Maricopa County attorney candidate reaffirms: ‘Not now, not ever’ to enforcing abortion ban
May 6, 2022, 4:00 PM
(Facebook Photo/Julie Gunnigle)
PHOENIX –A leaked Supreme Court draft regarding the potential overturning of Roe v. Wade sparked protests and rallies nationwide, but one Maricopa County attorney candidate remains firm on her stance regarding abortions.
“Your Maricopa County attorney should not be criminalizing patients and doctors. Not now, not ever. And how we get to that result is that your county attorney should be entrusted to do justice for the residents of the county, make those smart decisions as to who to hold accountable and how to spend our precious resources,” Democrat candidate Julie Gunningle told KTAR News 92.3 FM’s The Mike Broomhead Show on Thursday.
“And criminalizing abortion should never be part of that agenda.”
Gunnigle said in late March that she would not enforce a bill signed by Gov. Doug Ducey that bans abortion after 15 weeks of pregnancy.
Part of the reason Gunnigle is doubling down on her stance is because she doesn’t agree with the way money is spent and believes that should be a topic of discussion.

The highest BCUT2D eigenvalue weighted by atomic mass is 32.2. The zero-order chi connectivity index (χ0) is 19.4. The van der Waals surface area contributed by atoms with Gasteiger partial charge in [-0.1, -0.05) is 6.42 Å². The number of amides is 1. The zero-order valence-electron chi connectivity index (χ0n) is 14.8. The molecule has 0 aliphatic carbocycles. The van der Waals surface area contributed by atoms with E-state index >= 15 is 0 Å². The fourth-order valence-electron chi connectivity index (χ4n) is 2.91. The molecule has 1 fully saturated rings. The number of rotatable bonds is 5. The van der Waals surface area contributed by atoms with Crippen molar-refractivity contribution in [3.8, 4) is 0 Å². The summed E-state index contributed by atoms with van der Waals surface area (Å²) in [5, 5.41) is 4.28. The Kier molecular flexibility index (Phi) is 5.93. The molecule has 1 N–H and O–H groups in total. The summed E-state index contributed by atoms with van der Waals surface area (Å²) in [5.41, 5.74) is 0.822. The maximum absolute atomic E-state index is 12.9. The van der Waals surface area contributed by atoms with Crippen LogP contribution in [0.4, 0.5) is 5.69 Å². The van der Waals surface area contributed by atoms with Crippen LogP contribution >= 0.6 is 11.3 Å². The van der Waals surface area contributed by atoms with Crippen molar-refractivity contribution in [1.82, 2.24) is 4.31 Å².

“If we’re going to start having the Maricopa County attorney and our police departments be the abortion and contraceptive police, I want everybody to keep in mind that’s money that’s coming out from other areas of public safety,” Gunnigle said.
“My priorities, of course, are making sure that women, children and the elderly are protected and that crimes of violence are pursued.”
When it comes to determining when life begins for a fetus in the womb, that’s not for the county attorney to decide, the candidate stressed.
“That’s a religious determination, and guess what? I’m going to fight like hell to ensure that folks have the full gamut of religious liberties and freedom when I’m county attorney,” Gunnigle said. “But what Arizonans don’t want to see is any particular religious viewpoint imposed upon all of us.”
When asked if she felt she may be blurring the line between prosecutorial discretion and her moral stance of the law, she replied, “Not at all.”
“I think I’m being crystal clear and I think that the people of Maricopa County need to know where their candidates stand before they vote on these issues because in the past, our county attorney has been less than forthright about which cases he or she will choose to pursue,” Gunnigle said.